I’ve been having a lot of conversations with organizational leaders about the sustainability of their organizations. Some of these conversations have been tactical, e.g., will I need to furlough my staff? How do I create accurate revenue projections? Other conversations have been more existential in nature… How do we adapt our programs to remain relevant in the coming months? What will our staff and capacity actually look like 3-, 6-, 9-months from now?
About a month ago, I had the privilege of speaking with the amazing Vu Le, author of Nonprofit AF and former Executive Director of RVC, about this very topic: Sustainability. More precisely, we had a conversation for my online summit, the Fundraising Strategies Summit, about what he calls the “nonprofit sustainability myth.” Vu is such a delightful person to talk to, and our conversation was filled with both laughter and his incredible insights into the notion of sustainability.
So much of what we talked about is relevant to our current circumstances, so I’m sharing the audio of our conversation, as well as a brief overview of some key points from our discussion.
You can also download the transcript of the conversation here:
Overview Of Nonprofit Sustainability Conversation with Vu Le
“The sustainability myth is the belief that if nonprofits work hard enough, money will fly down from the heavens and we’ll never have to apply for a grant ever again.”
Vu writes often about the sustainability myth. He explains that he believes that it’s rooted in an unhealthy relationship between organizations and funders predicated the notion that nonprofits should be responsible for their own revenue, and that their operations and programs should be self-sustaining. Adhering to this notion leads to burn out and shame: Funders continue to ask “how will you sustain yourselves after our funding is gone,” and organizations beat themselves up for continuing to need external funding.
“At the root of this myth: A true partnership between funders, government and nonprofits is missing.”
In reality, nonprofits should be delivering critical services and foundations/donors should be facilitating the provision of those services by providing funding. That’s true symbiosis.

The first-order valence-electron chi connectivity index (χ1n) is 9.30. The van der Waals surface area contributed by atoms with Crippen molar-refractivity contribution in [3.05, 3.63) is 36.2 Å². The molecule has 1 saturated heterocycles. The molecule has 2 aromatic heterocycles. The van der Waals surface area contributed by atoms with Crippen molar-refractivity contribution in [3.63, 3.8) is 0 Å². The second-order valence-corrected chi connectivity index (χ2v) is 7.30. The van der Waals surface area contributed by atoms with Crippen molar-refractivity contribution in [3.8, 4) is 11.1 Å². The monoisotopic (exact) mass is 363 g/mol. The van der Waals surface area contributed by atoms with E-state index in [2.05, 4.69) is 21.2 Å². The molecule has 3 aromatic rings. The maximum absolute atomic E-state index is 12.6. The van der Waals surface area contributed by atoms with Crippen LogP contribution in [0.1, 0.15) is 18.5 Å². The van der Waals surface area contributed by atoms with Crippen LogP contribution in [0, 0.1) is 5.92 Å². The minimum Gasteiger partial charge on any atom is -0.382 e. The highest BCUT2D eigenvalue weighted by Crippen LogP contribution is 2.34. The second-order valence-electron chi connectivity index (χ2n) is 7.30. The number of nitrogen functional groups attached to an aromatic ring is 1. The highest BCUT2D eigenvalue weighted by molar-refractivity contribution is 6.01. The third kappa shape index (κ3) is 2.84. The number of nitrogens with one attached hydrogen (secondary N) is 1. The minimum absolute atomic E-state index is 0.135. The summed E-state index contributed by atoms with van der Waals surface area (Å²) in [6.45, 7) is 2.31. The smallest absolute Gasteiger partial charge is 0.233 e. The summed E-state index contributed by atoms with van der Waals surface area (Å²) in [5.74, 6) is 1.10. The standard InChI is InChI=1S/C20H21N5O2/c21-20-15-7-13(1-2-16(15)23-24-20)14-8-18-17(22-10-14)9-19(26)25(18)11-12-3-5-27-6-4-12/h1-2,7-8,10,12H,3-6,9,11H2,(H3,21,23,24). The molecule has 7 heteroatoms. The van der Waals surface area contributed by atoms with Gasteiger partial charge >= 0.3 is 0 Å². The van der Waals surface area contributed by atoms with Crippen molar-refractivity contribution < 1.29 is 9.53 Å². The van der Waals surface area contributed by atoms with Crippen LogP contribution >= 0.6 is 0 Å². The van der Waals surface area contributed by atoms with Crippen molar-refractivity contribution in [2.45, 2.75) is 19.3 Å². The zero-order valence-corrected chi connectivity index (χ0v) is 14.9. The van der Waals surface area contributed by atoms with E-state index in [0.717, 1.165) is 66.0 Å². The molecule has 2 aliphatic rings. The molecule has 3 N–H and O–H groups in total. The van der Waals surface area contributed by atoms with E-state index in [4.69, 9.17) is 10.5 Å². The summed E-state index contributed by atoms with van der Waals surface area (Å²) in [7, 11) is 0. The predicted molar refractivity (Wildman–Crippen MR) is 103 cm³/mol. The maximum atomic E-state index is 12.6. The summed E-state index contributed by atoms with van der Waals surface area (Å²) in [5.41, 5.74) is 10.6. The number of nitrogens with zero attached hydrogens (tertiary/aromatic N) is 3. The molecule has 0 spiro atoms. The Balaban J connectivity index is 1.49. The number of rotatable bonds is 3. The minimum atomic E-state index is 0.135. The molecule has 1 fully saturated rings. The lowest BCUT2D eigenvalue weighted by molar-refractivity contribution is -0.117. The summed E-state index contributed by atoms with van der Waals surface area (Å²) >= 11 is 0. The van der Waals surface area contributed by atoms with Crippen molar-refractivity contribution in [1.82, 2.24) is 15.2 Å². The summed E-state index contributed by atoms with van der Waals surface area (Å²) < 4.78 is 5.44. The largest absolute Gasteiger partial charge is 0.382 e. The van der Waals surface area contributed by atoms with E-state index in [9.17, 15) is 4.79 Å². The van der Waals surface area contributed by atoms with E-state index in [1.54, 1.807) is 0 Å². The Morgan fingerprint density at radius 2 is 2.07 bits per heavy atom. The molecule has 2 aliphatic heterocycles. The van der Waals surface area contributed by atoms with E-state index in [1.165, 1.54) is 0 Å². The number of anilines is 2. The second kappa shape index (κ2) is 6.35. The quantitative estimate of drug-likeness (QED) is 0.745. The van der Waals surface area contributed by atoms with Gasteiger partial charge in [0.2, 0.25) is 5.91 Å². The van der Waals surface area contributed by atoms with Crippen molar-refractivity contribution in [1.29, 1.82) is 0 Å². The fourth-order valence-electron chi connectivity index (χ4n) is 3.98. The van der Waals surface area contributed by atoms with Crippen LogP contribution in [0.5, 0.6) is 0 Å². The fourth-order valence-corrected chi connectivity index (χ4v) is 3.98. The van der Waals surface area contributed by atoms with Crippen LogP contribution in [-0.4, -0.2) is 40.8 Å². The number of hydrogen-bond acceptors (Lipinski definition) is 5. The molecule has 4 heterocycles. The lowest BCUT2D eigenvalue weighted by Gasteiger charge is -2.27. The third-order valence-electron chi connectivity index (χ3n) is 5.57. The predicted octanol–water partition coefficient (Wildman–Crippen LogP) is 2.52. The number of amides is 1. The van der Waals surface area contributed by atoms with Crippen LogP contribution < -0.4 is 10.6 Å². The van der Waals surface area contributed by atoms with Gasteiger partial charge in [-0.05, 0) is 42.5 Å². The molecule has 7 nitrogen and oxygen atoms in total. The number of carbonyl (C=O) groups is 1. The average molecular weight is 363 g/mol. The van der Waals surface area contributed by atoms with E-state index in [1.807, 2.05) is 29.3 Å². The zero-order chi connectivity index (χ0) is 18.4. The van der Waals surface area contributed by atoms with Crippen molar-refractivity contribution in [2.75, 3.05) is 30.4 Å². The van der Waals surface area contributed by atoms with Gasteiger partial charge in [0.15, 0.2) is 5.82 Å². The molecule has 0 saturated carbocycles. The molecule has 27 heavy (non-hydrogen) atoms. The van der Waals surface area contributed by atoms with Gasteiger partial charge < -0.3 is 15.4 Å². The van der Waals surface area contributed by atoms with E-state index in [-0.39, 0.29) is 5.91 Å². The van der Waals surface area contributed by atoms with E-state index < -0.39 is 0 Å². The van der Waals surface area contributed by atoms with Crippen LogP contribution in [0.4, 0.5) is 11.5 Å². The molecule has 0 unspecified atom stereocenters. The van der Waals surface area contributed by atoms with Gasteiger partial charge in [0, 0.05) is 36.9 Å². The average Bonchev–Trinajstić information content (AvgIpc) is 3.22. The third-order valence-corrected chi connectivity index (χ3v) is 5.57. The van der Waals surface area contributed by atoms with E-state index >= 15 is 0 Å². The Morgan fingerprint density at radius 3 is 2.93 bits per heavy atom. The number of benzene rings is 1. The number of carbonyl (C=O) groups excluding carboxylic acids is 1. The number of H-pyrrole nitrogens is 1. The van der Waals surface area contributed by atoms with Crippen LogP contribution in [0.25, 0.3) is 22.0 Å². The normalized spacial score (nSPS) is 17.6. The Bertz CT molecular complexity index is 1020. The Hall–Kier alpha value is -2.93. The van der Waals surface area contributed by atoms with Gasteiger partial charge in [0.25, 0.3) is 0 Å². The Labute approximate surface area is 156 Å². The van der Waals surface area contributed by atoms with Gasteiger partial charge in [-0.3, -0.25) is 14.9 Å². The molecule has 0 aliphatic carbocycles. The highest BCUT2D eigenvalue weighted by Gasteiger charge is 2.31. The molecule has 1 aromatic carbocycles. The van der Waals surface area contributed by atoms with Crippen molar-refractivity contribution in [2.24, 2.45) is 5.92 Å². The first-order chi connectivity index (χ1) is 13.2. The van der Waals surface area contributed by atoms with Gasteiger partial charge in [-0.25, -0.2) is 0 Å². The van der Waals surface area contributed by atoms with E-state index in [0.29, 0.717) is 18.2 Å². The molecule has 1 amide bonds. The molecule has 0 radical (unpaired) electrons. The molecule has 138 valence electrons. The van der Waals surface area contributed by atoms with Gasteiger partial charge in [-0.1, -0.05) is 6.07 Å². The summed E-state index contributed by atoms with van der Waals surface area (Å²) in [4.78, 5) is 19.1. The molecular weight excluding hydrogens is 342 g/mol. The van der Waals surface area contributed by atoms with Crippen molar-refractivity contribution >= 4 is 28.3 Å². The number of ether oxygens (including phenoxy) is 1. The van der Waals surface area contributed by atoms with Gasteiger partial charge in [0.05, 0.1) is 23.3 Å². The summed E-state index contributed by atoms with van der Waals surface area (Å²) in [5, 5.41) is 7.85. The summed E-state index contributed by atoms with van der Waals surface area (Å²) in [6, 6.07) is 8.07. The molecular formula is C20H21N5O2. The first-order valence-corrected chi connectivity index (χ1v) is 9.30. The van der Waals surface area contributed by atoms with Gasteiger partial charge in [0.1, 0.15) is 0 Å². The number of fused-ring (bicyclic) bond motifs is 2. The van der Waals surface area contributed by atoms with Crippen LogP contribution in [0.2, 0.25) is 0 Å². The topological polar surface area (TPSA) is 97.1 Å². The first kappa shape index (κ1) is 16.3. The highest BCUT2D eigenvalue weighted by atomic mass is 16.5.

“We need to get out of our often adversarial relationship with program officers and actually start seeing them as our allies… And funders need to really listen to their grantees.”
As an experienced nonprofit Executive Director, Vu has seen that many funders are open to having a conversation about what it really takes to help an organization thrive. Nonprofits need to be open and frank with their program officers and provide them with evidence about the challenges they’re facing, the impact they’re having, and the true cost of their work — including “non-sexy” things like operations and infrastructure. Program officers often have to face internal dynamics and power dynamics within their own organizations. Many of the things that they want to change are being pushed against by board trustees of their foundations, for example. By working together, we can begin to open space for an honest conversation about nonprofit sustainability.
“We must think about true sustainability as investing in our operations, our infrastructure, and our people.”
One of the core elements of Vu’s argument against the sustainability myth is the fact that it undermines the ability of organizations — especially small organizations and those run by marginalized communities — to truly invest in operations. Operations, people, infrastructure… these things must be strong in order for an organization to do quality, high-impact work.
He makes the argument that nonprofits need to be bold and ambitious in what they ask for. “Whatever you’re asking for, think about adding a zero to that ask. If you’re thinking about asking for $5000, think about asking for $50k. I know that sounds like a very privileged thing. But for many of these larger mainstream organizations, that’s what they do.”
Ultimately, a partnership between nonprofits and funders that supports true sustainability is one that will allow nonprofits to actually spend money on those things that lead to true sustainability — their people, their operations, and their infrastructure — without being apologetic about it.